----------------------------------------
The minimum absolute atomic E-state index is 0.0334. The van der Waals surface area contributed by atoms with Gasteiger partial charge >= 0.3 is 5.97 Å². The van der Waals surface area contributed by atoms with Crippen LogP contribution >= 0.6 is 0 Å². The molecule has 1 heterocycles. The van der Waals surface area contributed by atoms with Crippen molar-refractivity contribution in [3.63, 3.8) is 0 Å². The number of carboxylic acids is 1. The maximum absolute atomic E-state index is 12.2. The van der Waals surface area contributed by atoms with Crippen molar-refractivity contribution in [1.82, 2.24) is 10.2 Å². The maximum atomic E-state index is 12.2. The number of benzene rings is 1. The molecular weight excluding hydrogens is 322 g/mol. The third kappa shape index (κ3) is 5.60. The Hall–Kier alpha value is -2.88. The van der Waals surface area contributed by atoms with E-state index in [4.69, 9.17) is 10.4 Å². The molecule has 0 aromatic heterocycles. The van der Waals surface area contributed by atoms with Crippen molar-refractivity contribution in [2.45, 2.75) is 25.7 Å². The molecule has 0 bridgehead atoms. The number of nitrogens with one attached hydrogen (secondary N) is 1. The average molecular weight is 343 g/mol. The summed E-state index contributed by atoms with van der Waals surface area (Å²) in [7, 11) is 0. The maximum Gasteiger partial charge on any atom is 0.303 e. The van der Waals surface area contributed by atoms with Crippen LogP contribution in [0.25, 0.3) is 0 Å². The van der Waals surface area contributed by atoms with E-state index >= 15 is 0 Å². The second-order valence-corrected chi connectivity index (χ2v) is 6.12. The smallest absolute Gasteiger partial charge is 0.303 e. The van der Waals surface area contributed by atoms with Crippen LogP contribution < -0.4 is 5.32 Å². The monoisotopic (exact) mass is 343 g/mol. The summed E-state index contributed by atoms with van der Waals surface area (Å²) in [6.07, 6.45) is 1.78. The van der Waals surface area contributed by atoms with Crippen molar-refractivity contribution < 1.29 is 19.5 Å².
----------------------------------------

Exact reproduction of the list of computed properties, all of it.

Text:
The minimum absolute atomic E-state index is 0.0334. The van der Waals surface area contributed by atoms with Gasteiger partial charge >= 0.3 is 5.97 Å². The van der Waals surface area contributed by atoms with Crippen LogP contribution >= 0.6 is 0 Å². The molecule has 1 heterocycles. The van der Waals surface area contributed by atoms with Crippen molar-refractivity contribution in [3.63, 3.8) is 0 Å². The number of carboxylic acids is 1. The maximum absolute atomic E-state index is 12.2. The van der Waals surface area contributed by atoms with Crippen molar-refractivity contribution in [1.82, 2.24) is 10.2 Å². The maximum atomic E-state index is 12.2. The number of benzene rings is 1. The molecular weight excluding hydrogens is 322 g/mol. The third kappa shape index (κ3) is 5.60. The Hall–Kier alpha value is -2.88. The van der Waals surface area contributed by atoms with E-state index in [4.69, 9.17) is 10.4 Å². The molecule has 0 aromatic heterocycles. The van der Waals surface area contributed by atoms with Crippen molar-refractivity contribution in [2.45, 2.75) is 25.7 Å². The molecule has 0 bridgehead atoms. The number of nitrogens with one attached hydrogen (secondary N) is 1. The average molecular weight is 343 g/mol. The summed E-state index contributed by atoms with van der Waals surface area (Å²) in [7, 11) is 0. The maximum Gasteiger partial charge on any atom is 0.303 e. The van der Waals surface area contributed by atoms with Crippen LogP contribution in [0.25, 0.3) is 0 Å². The van der Waals surface area contributed by atoms with E-state index >= 15 is 0 Å². The second-order valence-corrected chi connectivity index (χ2v) is 6.12. The smallest absolute Gasteiger partial charge is 0.303 e. The van der Waals surface area contributed by atoms with Crippen LogP contribution < -0.4 is 5.32 Å². The monoisotopic (exact) mass is 343 g/mol. The summed E-state index contributed by atoms with van der Waals surface area (Å²) in [6.07, 6.45) is 1.78. The van der Waals surface area contributed by atoms with Crippen molar-refractivity contribution < 1.29 is 19.5 Å².